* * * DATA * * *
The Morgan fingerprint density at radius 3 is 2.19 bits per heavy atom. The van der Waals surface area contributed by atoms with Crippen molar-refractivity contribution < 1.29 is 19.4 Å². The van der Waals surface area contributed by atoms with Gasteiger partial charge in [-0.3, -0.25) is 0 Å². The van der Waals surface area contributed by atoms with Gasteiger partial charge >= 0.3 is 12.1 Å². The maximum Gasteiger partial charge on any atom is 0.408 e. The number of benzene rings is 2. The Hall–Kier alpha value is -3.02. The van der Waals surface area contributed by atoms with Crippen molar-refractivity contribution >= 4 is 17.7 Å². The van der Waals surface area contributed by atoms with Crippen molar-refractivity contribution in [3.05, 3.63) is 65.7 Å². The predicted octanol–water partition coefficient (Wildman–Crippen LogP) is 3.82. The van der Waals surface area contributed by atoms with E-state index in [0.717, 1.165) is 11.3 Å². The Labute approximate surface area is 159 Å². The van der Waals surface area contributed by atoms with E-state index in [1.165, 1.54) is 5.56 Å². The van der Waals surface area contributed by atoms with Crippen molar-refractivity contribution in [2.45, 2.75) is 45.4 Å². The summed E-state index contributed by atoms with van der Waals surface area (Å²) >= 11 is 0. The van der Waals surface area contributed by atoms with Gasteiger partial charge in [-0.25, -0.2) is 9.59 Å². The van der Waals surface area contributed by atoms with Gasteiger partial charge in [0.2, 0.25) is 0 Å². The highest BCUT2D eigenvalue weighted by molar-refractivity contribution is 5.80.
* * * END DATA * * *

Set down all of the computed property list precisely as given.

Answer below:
The Morgan fingerprint density at radius 3 is 2.19 bits per heavy atom. The van der Waals surface area contributed by atoms with Crippen molar-refractivity contribution < 1.29 is 19.4 Å². The van der Waals surface area contributed by atoms with Gasteiger partial charge in [-0.3, -0.25) is 0 Å². The van der Waals surface area contributed by atoms with Gasteiger partial charge >= 0.3 is 12.1 Å². The maximum Gasteiger partial charge on any atom is 0.408 e. The number of benzene rings is 2. The Hall–Kier alpha value is -3.02. The van der Waals surface area contributed by atoms with Crippen molar-refractivity contribution >= 4 is 17.7 Å². The van der Waals surface area contributed by atoms with Crippen molar-refractivity contribution in [3.05, 3.63) is 65.7 Å². The predicted octanol–water partition coefficient (Wildman–Crippen LogP) is 3.82. The van der Waals surface area contributed by atoms with E-state index in [0.717, 1.165) is 11.3 Å². The Labute approximate surface area is 159 Å². The van der Waals surface area contributed by atoms with E-state index in [1.165, 1.54) is 5.56 Å². The van der Waals surface area contributed by atoms with Crippen molar-refractivity contribution in [2.45, 2.75) is 45.4 Å². The summed E-state index contributed by atoms with van der Waals surface area (Å²) >= 11 is 0. The van der Waals surface area contributed by atoms with Gasteiger partial charge in [-0.25, -0.2) is 9.59 Å². The van der Waals surface area contributed by atoms with Gasteiger partial charge in [0.2, 0.25) is 0 Å². The highest BCUT2D eigenvalue weighted by molar-refractivity contribution is 5.80.